UNITED NATIONS, New York – “In my country, youth are used as fuel for war and are pushed into conflicts,” Abdul Hamid Ghalib, now 23, from Yemen, told UNFPA at a Youth Forum in Tunisia.
That was two years ago, and prospects for young people in his country have only grown dimmer since then, with escalating hostilities and the arrival of COVID-19. But the youth of Yemen are not alone: Young people everywhere are watching as the global pandemic, climate crisis and rising tide of gender-based violence consume the world they are poised to inherit.
Yet they are not giving up. In the face of these extraordinary challenges, young people are not only calling for change – they are the change.
“My dream,” Mr. Ghalib, a youth activist, told UNFPA, “is for my homeland to reach a unified vision despite our differences, and for our citizens to enjoy their full rights and freedoms.”
This conviction – that progress is possible, that rights are universal – is common to young leaders around the world, and it is inspiring real progress.
There are some 1.21 billion young persons around the world between the ages of 15 and 24 – just over 15 per cent of the global population, according to the 2020 United Nations World Youth Report. In every corner of the globe, they see growing economic disparities, relentless environmental degradation, pushback against gender equality and countless other struggles.
But they also see possibilities that were once unimaginable: Theirs is a generation that supports universal sexual and reproductive health and rights. They see bodily autonomy as a birthright. They are breaking down gender roles, shattering stereotypes, and blazing a trail towards a more just future.
In Georgia, young people in the EU 4 Gender Equality programme – supported by UNFPA and UN Women, as well as the European Union – are calling for an end to gender norms that limit possibilities for both girls and boys.
Youth leaders told UNFPA about encountering these norms at an early age. “A Georgian language teacher told me math was not for girls,” 16-year-old Sesili described.
“I was an emotional child,” 17-year-old Temo said. “They’d say boys shouldn’t be that way.”
Today, Sesili and Temo are leading efforts to promote gender equality in their community through workshops and theatre productions. “We weren’t sure we’d have an audience – or we thought they’d be hostile,” Sesili recalled. “But the response was good.”
Youth leaders in Botswana are also breaking down barriers to claim their rights.
“When it comes to my sexual and reproductive health, I know what I want, therefore those decisions should be made by me,” 25-year-old Thabo Baseki told UNFPA at an event promoting bodily autonomy.
And young people are embracing new approaches to secure these rights, including addressing the role of societies and institutions in perpetuating harmful norms, and demanding systemic solutions.
This was a key point made by Dumiso Gatsha, a long-time youth advocate, now 30, who uses they/them pronouns. “It is important to recognize bodily autonomy and integrity not as an individual’s responsibility but as the responsibility of structural influences,” they said.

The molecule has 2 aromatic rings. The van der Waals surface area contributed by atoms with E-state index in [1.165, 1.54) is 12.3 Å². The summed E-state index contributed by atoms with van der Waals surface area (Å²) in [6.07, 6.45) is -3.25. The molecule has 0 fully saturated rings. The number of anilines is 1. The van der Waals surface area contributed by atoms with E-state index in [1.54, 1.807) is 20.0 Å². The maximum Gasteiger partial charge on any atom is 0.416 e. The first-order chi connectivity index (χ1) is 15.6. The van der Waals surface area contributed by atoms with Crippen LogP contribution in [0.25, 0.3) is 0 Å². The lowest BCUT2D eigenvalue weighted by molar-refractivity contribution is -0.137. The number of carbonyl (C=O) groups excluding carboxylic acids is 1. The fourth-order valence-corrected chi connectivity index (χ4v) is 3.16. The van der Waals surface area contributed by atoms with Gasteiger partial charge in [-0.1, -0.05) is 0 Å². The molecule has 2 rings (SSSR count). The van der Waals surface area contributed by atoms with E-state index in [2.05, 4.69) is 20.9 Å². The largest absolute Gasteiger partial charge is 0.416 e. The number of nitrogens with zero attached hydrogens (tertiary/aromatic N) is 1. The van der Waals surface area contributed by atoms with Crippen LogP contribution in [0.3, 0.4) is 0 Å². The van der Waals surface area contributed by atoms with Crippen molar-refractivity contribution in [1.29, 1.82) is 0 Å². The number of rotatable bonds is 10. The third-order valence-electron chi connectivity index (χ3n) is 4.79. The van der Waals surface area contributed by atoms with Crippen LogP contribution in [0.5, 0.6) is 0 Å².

Youth activists in Latin America and the Caribbean echoed this point in their efforts to address the high rates of violence faced by women and girls of African descent.
“I am Black, Afro-Peruvian,” said Medaline Palma, in Peru. The overlap of racial and gender stereotypes leads to impunity for perpetrators of gender-based violence, she said. “[Police] tell us that, being strong Black women, how is it possible that they put their hand to us?”
“You grow up with stereotypes,” said Leonela Calderón, of Costa Rica. “The structural racism that exists is reflected even in the smallest of things.”
As they envision a new future for themselves and the world, youth leaders are also crafting new solutions to long-neglected issues.
In Cambodia, Sovanvotey Hok (who dubs herself Green Lady Cambodia) saw how the absence of comprehensive sexuality education was leading to a variety of harms. Without information about reproduction, anatomy and human rights, young people were vulnerable to sexually transmitted infections, unintended pregnancy and violence.
“It’s not just abortions that we need to talk about,” she said. “Gender-based violence, harassment in the workplace and rape all get ignored when you don’t teach children about their bodies in schools.”
She launched her own community enterprise to educate young people about these issues.
She often starts the conversation by talking about menstruation, a once-taboo topic, which gives her students permission to openly speak about their bodies. “Girls worry about menstrual blood, period shaming and body shaming,” she told UNFPA.
In Uganda, youth advocates are also dismantling the stigma around menstruation.
Youth innovators from the Smart Girls Foundation there are creating and distributing “Smart Bags”, which are backpacks with reusable sanitary towels, a menstrual pad sewing kit and a menstrual health management information booklet. They also approach parents, teachers and community leaders to ensure authority figures help reinforce the message that menstruation is normal and healthy.
The project is helping girls stay in school when they might otherwise not be able to attend for lack of menstruation products. And with a $50,000 grant from UNFPA’s Innovation Fund, they were able to produce and distribute more than 5,000 Smart Bags in central and eastern Uganda. They also launched a series of Smart Bags made from recycled plastic containing solar-powered lights to help girls do schoolwork at night.
“It is so exciting to see how the bags help them to continue going to school,” said Jamila Mayanja, one of founders of the Smart Girls Foundation, “and feel safe and not embarrassed by their menstruation.”
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